Joseph Landry, Ph.D.
If the cat chases the mouse long enough, the little critter might just become tenacious enough to turn around and growl. Call it fight or flight … kill or be killed. It’s all about self-preservation; it’s an instinct to stay alive, and every living thing has it. Even cancer.
When Dr. Joseph Landry submitted his application for a V Scholar Grant, the mouse had already turned and growled at him. Rather than start the chase again, he decided to change the game.
“Our immune system can detect and destroy cancer cells. Tumors have evolved ways to avoid the immune system. Over time, they develop mutations. By the time it’s present and big enough to cause an effect, that tumor has evolved many ways to suppress the immune system. We are designing ways to shut off those mechanisms,” said Landry, a researcher at Virginia Commonwealth University.
With his 2011 V Scholar Grant, Landry was able to support his hypothesis. Using his grant funding, he discovered a novel protein complex, which is used by cancer cells to suppress the immune response. It is commonly used by tumors of the breast and skin. Now that the protein complex has been identified, it means the second part of the puzzle can snap into place – a treatment can be created that can be used by cancer patients.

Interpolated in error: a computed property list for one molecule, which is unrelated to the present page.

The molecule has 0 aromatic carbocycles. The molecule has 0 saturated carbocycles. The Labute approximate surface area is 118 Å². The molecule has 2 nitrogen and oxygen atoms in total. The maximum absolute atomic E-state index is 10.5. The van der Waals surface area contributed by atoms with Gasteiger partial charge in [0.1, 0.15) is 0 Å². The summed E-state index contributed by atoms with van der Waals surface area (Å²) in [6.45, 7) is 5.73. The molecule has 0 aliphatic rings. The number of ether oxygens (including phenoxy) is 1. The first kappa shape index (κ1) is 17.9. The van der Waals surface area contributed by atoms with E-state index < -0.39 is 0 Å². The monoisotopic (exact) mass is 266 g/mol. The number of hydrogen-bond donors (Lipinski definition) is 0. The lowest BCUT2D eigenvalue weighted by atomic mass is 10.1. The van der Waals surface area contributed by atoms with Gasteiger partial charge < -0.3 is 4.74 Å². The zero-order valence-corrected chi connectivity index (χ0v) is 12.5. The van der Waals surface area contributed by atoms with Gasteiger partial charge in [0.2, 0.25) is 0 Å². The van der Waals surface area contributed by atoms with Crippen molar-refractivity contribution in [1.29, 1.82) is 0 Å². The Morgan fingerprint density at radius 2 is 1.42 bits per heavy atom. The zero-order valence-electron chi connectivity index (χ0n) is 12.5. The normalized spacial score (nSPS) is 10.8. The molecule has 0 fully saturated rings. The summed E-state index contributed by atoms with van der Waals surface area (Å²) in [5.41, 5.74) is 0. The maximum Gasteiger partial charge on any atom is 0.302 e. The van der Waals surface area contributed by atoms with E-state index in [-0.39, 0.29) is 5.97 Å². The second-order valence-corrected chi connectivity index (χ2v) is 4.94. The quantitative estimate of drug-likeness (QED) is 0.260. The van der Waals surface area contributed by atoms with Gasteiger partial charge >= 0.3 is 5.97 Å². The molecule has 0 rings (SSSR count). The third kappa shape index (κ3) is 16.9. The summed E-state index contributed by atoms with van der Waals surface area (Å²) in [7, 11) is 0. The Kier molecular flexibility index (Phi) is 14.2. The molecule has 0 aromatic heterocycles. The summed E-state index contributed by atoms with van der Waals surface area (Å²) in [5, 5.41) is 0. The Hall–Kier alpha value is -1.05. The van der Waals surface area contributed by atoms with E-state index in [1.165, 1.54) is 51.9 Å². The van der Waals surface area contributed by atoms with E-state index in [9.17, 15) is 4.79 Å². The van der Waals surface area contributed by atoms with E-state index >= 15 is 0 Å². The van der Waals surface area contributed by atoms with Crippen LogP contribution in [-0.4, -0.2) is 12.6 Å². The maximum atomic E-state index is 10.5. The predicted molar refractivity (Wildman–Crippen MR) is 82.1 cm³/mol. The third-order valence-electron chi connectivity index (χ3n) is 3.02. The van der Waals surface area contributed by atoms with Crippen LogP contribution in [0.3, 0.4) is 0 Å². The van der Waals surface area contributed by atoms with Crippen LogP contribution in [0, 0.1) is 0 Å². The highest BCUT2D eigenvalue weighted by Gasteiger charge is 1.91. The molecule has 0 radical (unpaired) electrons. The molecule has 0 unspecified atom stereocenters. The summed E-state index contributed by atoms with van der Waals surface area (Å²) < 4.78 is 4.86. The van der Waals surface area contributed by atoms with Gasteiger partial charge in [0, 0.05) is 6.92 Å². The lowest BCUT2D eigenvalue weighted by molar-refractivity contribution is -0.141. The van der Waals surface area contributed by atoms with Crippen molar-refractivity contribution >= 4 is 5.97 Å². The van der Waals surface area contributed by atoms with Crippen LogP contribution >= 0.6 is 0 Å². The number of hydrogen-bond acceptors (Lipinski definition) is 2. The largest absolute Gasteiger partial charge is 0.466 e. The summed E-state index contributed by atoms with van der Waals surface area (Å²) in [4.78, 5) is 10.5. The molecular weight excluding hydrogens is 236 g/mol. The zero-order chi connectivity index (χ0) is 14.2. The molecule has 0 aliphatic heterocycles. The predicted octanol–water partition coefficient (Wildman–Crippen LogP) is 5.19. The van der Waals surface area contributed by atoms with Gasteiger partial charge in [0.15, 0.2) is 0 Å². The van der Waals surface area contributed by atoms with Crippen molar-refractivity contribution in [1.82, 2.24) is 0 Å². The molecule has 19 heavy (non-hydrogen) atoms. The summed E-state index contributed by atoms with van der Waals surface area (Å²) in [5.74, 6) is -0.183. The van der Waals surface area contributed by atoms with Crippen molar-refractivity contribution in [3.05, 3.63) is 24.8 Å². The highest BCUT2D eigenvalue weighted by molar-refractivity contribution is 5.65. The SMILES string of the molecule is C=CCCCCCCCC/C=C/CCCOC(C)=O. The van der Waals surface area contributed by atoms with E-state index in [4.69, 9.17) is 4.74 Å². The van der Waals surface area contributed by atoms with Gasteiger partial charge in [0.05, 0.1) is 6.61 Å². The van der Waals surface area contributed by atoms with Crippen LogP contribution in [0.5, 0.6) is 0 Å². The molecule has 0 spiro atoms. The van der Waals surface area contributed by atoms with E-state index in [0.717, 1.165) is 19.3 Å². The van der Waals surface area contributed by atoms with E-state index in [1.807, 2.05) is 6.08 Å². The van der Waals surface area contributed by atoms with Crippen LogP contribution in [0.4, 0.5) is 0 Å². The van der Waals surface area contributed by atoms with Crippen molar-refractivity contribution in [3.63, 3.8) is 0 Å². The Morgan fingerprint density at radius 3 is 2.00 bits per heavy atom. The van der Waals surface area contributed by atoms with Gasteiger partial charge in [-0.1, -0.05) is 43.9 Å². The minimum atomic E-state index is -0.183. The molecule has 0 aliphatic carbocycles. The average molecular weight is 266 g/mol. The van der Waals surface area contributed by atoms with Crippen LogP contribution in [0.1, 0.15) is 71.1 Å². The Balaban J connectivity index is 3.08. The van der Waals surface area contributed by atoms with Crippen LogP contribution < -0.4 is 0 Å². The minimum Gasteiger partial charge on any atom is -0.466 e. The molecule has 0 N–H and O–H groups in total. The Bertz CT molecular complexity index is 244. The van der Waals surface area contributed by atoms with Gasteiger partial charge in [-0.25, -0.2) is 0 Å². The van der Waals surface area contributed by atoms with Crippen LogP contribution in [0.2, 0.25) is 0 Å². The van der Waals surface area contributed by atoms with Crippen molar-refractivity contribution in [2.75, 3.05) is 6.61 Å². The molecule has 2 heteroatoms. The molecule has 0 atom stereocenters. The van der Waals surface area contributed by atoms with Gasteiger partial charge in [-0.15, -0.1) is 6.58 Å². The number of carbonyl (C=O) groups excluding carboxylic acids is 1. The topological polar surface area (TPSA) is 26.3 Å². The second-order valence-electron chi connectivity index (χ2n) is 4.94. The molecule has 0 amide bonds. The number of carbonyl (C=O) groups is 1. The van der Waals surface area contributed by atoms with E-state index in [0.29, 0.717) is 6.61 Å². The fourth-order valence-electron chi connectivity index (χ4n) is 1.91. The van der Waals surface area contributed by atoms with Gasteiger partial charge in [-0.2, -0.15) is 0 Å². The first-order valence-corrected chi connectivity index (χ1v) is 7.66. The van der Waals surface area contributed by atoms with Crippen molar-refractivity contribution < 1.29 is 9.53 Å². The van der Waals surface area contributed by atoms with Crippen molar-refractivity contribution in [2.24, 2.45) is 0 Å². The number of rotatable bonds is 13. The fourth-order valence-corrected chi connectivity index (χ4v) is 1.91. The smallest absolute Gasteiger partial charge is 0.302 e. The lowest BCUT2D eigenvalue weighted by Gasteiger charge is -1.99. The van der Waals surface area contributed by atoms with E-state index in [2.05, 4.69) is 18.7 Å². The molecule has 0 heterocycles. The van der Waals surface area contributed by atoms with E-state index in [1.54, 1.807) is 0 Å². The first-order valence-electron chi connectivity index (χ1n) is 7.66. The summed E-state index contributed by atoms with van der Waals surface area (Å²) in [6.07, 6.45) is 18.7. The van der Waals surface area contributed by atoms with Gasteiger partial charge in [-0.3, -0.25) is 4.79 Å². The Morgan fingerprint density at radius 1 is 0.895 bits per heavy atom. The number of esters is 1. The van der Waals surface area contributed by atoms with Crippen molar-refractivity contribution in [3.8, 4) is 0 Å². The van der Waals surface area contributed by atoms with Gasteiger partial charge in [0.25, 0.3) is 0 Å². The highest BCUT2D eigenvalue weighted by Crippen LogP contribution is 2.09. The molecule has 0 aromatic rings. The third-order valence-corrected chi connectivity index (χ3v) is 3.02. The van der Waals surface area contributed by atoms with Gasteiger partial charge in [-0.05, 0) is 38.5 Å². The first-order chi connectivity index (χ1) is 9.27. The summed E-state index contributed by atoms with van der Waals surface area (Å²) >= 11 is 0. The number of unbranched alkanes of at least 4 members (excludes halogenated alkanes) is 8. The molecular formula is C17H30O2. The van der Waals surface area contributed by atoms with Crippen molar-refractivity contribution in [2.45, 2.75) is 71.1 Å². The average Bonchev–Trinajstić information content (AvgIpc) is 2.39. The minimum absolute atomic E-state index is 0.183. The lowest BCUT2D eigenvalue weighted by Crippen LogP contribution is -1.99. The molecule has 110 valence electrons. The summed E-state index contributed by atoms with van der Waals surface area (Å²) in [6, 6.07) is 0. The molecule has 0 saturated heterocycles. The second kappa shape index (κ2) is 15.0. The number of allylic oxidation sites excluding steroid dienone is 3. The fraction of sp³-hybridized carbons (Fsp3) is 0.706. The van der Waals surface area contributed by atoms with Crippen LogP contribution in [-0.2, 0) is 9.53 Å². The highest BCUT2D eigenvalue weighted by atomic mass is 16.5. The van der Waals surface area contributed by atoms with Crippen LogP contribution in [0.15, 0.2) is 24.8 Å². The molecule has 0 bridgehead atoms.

“Our next step is to design a drug. Somebody has made a tool compound that inhibits some functions of the protein complex [that tumors use to hide from the immune system]. But the problem with this particular compound is that it doesn’t bind so well to our protein, so in terms of medicine, you would have to give someone so much poison to see a result. But, we could tweak that compound to bind better to the protein, and through that process, you get a drug in a pill form that interacts with your target. In a couple of years, it could be used effectively. Within five years, we could look to clinical trials,” Landry explained.
Certain cancers are more likely to mutate. Breast, melanoma and lung cancers are the three most common that pose that challenge. Treating them requires the physicians to consistently monitor their genetic make-up because once that changes, the current treatment must change also. Landry’s research aims to give treating physicians more effective tools. His quick success and eye on the future means we wouldn’t have to wait on cancers to change and then react – we could simply stop them from changing.